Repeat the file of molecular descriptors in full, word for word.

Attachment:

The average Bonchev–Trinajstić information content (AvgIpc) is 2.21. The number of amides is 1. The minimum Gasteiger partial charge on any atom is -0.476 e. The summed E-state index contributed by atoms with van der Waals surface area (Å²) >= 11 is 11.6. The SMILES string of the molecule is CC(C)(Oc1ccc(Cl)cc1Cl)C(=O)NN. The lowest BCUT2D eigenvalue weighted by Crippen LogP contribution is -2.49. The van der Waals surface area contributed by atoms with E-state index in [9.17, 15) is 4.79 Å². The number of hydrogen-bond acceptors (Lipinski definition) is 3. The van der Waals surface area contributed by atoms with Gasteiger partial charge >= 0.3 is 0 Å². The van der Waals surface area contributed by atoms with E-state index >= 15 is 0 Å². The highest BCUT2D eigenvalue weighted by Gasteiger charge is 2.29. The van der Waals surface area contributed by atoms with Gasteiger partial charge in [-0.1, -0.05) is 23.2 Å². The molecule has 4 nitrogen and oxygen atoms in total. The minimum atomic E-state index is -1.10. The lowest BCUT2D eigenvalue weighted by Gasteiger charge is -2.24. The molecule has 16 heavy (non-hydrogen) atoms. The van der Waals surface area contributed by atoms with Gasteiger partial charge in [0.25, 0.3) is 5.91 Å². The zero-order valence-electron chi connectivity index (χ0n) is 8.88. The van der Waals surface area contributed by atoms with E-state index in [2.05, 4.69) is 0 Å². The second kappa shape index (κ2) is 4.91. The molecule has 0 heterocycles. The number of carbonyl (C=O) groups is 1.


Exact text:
The average Bonchev–Trinajstić information content (AvgIpc) is 2.21. The number of amides is 1. The minimum Gasteiger partial charge on any atom is -0.476 e. The summed E-state index contributed by atoms with van der Waals surface area (Å²) >= 11 is 11.6. The SMILES string of the molecule is CC(C)(Oc1ccc(Cl)cc1Cl)C(=O)NN. The lowest BCUT2D eigenvalue weighted by Crippen LogP contribution is -2.49. The van der Waals surface area contributed by atoms with E-state index in [9.17, 15) is 4.79 Å². The number of hydrogen-bond acceptors (Lipinski definition) is 3. The van der Waals surface area contributed by atoms with Gasteiger partial charge >= 0.3 is 0 Å². The van der Waals surface area contributed by atoms with E-state index >= 15 is 0 Å². The highest BCUT2D eigenvalue weighted by Gasteiger charge is 2.29. The van der Waals surface area contributed by atoms with Gasteiger partial charge in [-0.1, -0.05) is 23.2 Å². The molecule has 4 nitrogen and oxygen atoms in total. The minimum atomic E-state index is -1.10. The lowest BCUT2D eigenvalue weighted by Gasteiger charge is -2.24. The molecule has 16 heavy (non-hydrogen) atoms. The van der Waals surface area contributed by atoms with Gasteiger partial charge in [0.25, 0.3) is 5.91 Å². The zero-order valence-electron chi connectivity index (χ0n) is 8.88. The van der Waals surface area contributed by atoms with E-state index in [2.05, 4.69) is 0 Å². The second kappa shape index (κ2) is 4.91. The molecule has 0 heterocycles. The number of carbonyl (C=O) groups is 1.